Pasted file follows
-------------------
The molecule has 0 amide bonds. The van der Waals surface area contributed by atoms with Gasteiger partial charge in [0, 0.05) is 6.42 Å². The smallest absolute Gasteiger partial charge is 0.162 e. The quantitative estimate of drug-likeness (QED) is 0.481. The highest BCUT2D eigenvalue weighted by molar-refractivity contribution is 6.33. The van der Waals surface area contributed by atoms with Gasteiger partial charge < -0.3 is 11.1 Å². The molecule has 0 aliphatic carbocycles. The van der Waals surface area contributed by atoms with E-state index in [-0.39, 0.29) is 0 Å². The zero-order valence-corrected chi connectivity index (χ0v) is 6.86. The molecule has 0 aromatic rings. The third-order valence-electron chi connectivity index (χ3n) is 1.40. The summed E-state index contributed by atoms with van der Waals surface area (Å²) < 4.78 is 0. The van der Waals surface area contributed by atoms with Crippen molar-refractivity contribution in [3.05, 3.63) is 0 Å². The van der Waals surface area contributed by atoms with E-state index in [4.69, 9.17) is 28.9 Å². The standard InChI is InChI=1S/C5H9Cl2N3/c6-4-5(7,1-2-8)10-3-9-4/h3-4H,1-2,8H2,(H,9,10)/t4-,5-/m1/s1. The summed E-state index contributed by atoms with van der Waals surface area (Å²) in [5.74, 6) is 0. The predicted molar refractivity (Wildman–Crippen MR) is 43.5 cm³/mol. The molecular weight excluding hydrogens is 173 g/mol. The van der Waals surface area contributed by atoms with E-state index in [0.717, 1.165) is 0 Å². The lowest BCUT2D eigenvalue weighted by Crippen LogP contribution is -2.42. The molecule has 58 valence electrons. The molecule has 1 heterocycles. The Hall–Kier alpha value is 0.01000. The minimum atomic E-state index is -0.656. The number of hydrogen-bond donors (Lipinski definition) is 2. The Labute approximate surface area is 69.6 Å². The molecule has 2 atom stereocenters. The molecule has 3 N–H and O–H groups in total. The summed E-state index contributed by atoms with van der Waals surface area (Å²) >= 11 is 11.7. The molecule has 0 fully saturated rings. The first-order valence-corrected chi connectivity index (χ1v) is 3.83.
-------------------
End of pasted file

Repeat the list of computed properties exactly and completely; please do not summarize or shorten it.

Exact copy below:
The molecule has 0 amide bonds. The van der Waals surface area contributed by atoms with Gasteiger partial charge in [0, 0.05) is 6.42 Å². The smallest absolute Gasteiger partial charge is 0.162 e. The quantitative estimate of drug-likeness (QED) is 0.481. The highest BCUT2D eigenvalue weighted by molar-refractivity contribution is 6.33. The van der Waals surface area contributed by atoms with Gasteiger partial charge < -0.3 is 11.1 Å². The molecule has 0 aliphatic carbocycles. The van der Waals surface area contributed by atoms with E-state index in [-0.39, 0.29) is 0 Å². The zero-order valence-corrected chi connectivity index (χ0v) is 6.86. The molecule has 0 aromatic rings. The third-order valence-electron chi connectivity index (χ3n) is 1.40. The summed E-state index contributed by atoms with van der Waals surface area (Å²) < 4.78 is 0. The van der Waals surface area contributed by atoms with Crippen molar-refractivity contribution in [3.05, 3.63) is 0 Å². The van der Waals surface area contributed by atoms with E-state index in [4.69, 9.17) is 28.9 Å². The standard InChI is InChI=1S/C5H9Cl2N3/c6-4-5(7,1-2-8)10-3-9-4/h3-4H,1-2,8H2,(H,9,10)/t4-,5-/m1/s1. The summed E-state index contributed by atoms with van der Waals surface area (Å²) in [5.74, 6) is 0. The predicted molar refractivity (Wildman–Crippen MR) is 43.5 cm³/mol. The molecular weight excluding hydrogens is 173 g/mol. The van der Waals surface area contributed by atoms with E-state index in [0.717, 1.165) is 0 Å². The lowest BCUT2D eigenvalue weighted by Crippen LogP contribution is -2.42. The molecule has 58 valence electrons. The molecule has 1 heterocycles. The Hall–Kier alpha value is 0.01000. The minimum atomic E-state index is -0.656. The number of hydrogen-bond donors (Lipinski definition) is 2. The Labute approximate surface area is 69.6 Å². The molecule has 2 atom stereocenters. The molecule has 3 N–H and O–H groups in total. The summed E-state index contributed by atoms with van der Waals surface area (Å²) >= 11 is 11.7. The molecule has 0 fully saturated rings. The first-order valence-corrected chi connectivity index (χ1v) is 3.83.